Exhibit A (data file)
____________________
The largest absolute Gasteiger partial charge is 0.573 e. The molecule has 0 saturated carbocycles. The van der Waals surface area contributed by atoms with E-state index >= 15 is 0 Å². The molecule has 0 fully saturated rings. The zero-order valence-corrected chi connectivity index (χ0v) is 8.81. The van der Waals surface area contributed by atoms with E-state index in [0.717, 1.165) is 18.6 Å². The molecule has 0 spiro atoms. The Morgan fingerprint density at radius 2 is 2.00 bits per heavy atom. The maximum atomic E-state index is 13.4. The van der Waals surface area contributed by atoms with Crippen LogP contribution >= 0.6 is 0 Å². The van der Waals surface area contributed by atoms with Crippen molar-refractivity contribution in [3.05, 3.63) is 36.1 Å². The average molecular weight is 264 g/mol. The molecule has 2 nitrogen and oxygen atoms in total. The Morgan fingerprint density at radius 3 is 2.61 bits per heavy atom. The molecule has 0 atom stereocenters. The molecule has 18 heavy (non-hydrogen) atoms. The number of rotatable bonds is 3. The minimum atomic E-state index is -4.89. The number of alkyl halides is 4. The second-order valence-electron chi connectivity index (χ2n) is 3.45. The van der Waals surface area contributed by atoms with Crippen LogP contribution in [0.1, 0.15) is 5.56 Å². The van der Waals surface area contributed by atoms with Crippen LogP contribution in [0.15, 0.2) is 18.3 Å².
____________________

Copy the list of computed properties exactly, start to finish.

The largest absolute Gasteiger partial charge is 0.573 e. The molecule has 0 saturated carbocycles. The van der Waals surface area contributed by atoms with E-state index >= 15 is 0 Å². The molecule has 0 fully saturated rings. The zero-order valence-corrected chi connectivity index (χ0v) is 8.81. The van der Waals surface area contributed by atoms with E-state index in [0.717, 1.165) is 18.6 Å². The molecule has 0 spiro atoms. The Morgan fingerprint density at radius 2 is 2.00 bits per heavy atom. The maximum atomic E-state index is 13.4. The van der Waals surface area contributed by atoms with Crippen LogP contribution >= 0.6 is 0 Å². The van der Waals surface area contributed by atoms with Crippen molar-refractivity contribution in [3.05, 3.63) is 36.1 Å². The average molecular weight is 264 g/mol. The molecule has 2 nitrogen and oxygen atoms in total. The Morgan fingerprint density at radius 3 is 2.61 bits per heavy atom. The molecule has 0 atom stereocenters. The molecule has 18 heavy (non-hydrogen) atoms. The number of rotatable bonds is 3. The minimum atomic E-state index is -4.89. The number of alkyl halides is 4. The second-order valence-electron chi connectivity index (χ2n) is 3.45. The van der Waals surface area contributed by atoms with Crippen LogP contribution in [0.1, 0.15) is 5.56 Å². The van der Waals surface area contributed by atoms with Crippen LogP contribution in [0.15, 0.2) is 18.3 Å².